XPath Location Path
XPath programming consists of writing expressions to select the node/s you need to work with.
Often, you're selecting the data within the nodes, but you could also be applying some programming logic in order to modify the output of your XML document.
To select a node (or set of nodes) in XPath, you use a location path. A location path is used to specify the exact path to the node you need to select. It's a bit like using the HTML
<img src=""> tag to specify the location of an image — only, XPath is more powerful.
Location Path Example
Just to recap, here's the full XML document:
Now, here's a simple XPath expression to select the
title node which is a child of the
rock node, which in turn is a child of the
The above expression would result in the
title node being selected:
If we wanted to select the artist instead, we would use this location path:
The above expression would select the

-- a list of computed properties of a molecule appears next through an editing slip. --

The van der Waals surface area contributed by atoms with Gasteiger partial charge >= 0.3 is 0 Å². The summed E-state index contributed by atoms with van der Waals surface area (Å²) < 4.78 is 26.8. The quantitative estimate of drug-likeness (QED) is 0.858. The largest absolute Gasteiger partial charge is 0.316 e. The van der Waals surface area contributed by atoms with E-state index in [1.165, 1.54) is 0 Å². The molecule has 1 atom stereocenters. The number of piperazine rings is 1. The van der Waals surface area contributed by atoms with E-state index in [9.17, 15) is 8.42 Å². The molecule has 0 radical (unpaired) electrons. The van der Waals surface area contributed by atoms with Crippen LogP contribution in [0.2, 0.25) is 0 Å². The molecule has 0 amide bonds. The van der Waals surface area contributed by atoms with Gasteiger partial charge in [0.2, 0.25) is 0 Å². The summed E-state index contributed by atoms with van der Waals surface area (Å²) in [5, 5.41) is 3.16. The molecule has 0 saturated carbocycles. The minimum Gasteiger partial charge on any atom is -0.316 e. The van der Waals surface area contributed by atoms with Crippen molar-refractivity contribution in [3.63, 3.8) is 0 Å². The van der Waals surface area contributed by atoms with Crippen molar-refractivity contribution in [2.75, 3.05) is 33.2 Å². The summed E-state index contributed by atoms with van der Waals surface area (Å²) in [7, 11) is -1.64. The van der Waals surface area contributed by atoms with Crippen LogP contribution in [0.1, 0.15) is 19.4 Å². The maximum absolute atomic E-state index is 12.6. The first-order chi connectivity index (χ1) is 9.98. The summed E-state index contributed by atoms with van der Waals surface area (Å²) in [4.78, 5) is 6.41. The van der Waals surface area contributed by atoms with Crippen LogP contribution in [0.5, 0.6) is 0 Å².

artist node instead:
XPath Location Step
A location path consists of one or more location steps. The location steps are separated by either one forward slash (
/) or two forward slashes (
//) depending on the node you're trying to select.
Absolute Location Path
Your location path can be absolute or relative. If your location path starts with the root node or a forward slash (
/) you are using an absolute location path — your location path begins from the root node.
Relative Location Path
If your location path begins with the name of a descendant, you're using a relative location path. This node is referred to as the context node.